California Senator Kamala Harris, one of the (innumerable) Democrats eyeing the White House in a 2020 presidential bid, has joined Massachusetts senator and fellow candidate Elizabeth Warren in calling for antitrust authorities to look at a possible breakup of Facebook.
Possible antitrust action against Facebook has been in the news lately after one of the platform’s co-founders, Chris Hughes, published an op-ed in the New York Times saying the company has become too big and too powerful to be subject to any real accountability, suppresses competition, and must be split up.
Harris didn’t go so far as Warren — who has published a proposal calling for regulators to split off Facebook subsidiaries Instagram and WhatsApp — but in a CNN interview on Sunday, she said it was time to take the idea seriously.
Sen. Kamala Harris says "Facebook has experienced massive growth and has prioritized its growth over the best interests of its consumers … It is essentially a utility that has gone unregulated." #CNNSOTU pic.twitter.com/LADYpEaT7h
— CNN Politics (@CNNPolitics) May 12, 2019
“I think that Facebook has experienced massive growth, and has prioritised its growth over the best interests of its consumers—especially on the issue of privacy,” Harris told CNN’s Jake Tapper. “There is no question in my mind that there needs to be serious regulation, and that has not been happing. There needs to be more oversight; that has not been happening.”
“… They have not been adequately informing consumers about where they are relinquishing their privacy,” Harris added.
When Tapper asked Harris directly whether she believed that Facebook should be broken up, Harris responded, “Yeah, I think we have to seriously take a look at that. Yes. I mean, when you look at the issue, they’re essentially a utility. There are very people that can actually get by and be involved in their communities, or society, or in whatever their profession [is], without somehow, somewhere using Facebook. It’s very difficult for people to be engaged in any level of commerce without” Facebook.
“So we have to recognise it for what it is,” Harris concluded. “It is essentially a utility that has gone unregulated. And as far as I’m concerned that’s gotta stop.”
Presidents are at least formally supposed to keep their nose out of the workings of specific cases brought by federal authorities, which in this scenario would mean competition watchdogs at the Department of Justice and/or the Federal Trade Commission.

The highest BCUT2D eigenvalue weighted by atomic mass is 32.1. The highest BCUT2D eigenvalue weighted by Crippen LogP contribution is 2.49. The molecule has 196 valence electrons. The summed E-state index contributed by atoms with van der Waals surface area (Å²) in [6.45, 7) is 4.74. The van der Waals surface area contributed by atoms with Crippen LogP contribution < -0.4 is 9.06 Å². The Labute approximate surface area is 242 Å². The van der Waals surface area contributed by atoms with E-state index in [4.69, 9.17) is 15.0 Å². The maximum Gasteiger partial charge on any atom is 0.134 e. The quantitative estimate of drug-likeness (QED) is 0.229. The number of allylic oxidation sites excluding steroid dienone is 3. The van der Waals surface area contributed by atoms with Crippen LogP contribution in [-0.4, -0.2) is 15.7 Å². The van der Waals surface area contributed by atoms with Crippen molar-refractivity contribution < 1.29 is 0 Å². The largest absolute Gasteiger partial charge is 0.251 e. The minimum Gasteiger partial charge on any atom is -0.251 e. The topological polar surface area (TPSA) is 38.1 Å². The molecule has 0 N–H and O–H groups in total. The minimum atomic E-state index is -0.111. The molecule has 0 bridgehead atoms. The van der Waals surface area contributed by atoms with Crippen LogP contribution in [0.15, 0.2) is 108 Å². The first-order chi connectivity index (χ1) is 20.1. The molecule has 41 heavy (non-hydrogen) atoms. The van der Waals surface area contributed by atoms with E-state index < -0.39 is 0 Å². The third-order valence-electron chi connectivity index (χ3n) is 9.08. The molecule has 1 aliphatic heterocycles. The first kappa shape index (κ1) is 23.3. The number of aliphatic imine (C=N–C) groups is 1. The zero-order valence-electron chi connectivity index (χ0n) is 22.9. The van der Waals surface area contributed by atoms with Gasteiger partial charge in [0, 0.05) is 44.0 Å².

However, the White House nominates appointees and can set general priorities for the DOJ — and the current administration, at least, has flirted with the idea of throwing independence to the wind and ordering antitrust officials to look at major online platforms (albeit on the grounds of unhinged theories that Silicon Valley companies are conspiring against conservatives).
There’s also the possibility, as Warren proposed and Harris seemed to get on board with in the interview, of passing legislation that would redesignate companies as a form of utility and thus be subject to greatly increased regulation.
Harris is currently considered one of the more credible competitors for the Democratic nomination in 2020, trailing former Vice President Joe Biden (who has a commanding lead), democratic socialist and Vermont Senator Bernie Sanders, and Warren in RealClearPolitics’ average of polls, but leading nine other listed contenders. With Warren a strong advocate for breaking up big tech companies, that means the issue is picking up steam and could play a prominent role in the race.
There’s still nearly a year before any actual primary voting happens, though, and a lot can happen in that timeline. Per Politico, Sanders has been publicly critical of Facebook but stopped short of calling for the company to be broken up, while Biden — who really seems determined to appeal to Republican voters — has yet to weigh in at all.
New Jersey Senator Cory Booker has framed the issue as a general trend towards consolidation in U.S. business and said he would direct the DOJ’s antitrust division to take appropriate action, but suggested in a recent interview that targeting a specific company “sounds more like a Donald Trump thing to say.”